Back in 1984, Eddie Van Halen was shredding away in support of Van Halen's iconic 1984 album, but that wasn't the only music the guitar great was working on that year. Eddie was also involved with the soundtrack for the 1984 teen comedy The Wild Life, a film starring Chris Penn, Ilan Mitchell-Smith and Eric Stoltz. Over the last few years, the Van Halen News Desk has unearthed some of the original score pieces that Eddie Van Halen created for the movie, and another track has surfaced in full for the first time.

In the clip above you'll hear an instrumental, guitar-driven track called "Strike." In the movie, only a snippet of it plays as it coincides with someone bowling a strike at a bowling alley. The actual piece is longer than what's heard in the movie, with Van Halen teaming with Donn Landee on the song.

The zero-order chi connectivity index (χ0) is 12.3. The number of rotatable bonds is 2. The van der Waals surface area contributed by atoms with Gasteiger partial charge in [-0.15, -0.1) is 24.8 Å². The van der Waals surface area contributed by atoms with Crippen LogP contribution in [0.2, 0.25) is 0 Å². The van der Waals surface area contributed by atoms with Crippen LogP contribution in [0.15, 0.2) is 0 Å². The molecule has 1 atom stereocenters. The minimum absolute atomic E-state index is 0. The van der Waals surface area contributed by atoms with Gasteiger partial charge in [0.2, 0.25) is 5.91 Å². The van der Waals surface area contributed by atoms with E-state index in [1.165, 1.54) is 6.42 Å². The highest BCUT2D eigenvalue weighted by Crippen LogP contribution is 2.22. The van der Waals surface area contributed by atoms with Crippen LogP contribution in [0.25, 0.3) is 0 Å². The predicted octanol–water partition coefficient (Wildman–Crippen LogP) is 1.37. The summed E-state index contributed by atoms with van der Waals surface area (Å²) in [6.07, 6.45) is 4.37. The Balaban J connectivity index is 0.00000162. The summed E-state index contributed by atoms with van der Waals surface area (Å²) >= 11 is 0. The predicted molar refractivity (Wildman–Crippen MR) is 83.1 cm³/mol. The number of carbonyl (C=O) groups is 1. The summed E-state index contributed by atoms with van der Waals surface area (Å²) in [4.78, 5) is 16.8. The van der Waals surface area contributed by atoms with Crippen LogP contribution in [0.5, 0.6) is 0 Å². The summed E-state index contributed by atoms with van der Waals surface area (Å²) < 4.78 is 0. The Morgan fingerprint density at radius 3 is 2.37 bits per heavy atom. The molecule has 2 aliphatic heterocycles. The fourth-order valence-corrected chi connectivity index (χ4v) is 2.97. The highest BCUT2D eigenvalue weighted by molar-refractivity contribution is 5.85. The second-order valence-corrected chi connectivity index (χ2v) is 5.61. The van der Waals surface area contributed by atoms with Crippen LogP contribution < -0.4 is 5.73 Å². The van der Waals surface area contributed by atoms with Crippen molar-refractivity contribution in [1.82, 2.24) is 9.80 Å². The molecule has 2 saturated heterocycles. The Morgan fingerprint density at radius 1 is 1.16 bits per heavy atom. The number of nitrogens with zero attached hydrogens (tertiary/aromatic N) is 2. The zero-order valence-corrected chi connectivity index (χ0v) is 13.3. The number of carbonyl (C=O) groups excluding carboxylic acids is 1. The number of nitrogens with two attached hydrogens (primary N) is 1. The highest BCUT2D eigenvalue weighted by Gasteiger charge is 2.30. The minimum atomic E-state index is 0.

According to Van Halen News Desk, it's believed that the song might be one of the first recordings made with the Steinberger guitar. The trans trem bridge on the Steinberger has a very distinct sound and tonality.

The original soundtrack only featured one Van Halen piece, a song called "Donut City" that the guitarist collaborated on with Landee. It's an instrumental piece. But Van Halen was quite involved with the score, with tracks titled "Out the Window," "Top Down," "Back to School," "(Nearly) Good Enough," "All Fired Up," "Peeping Tom," "Fashion Dynasty," "Love Song" and "Driving Song" all being created for the movie. Van Halen offers a broader scope of his talents through the various pieces, with a couple of tracks being more keyboard-centric, and not every song is as rocking as "Strike."

Each of the aforementioned tracks can be heard at the Van Halen News Desk specialty page dedicated to the score pieces, with the promise of a tenth track coming soon. All the songs are the raw tracks Van Halen recorded for the movie in their original full length. Head here to listen to all of the songs.

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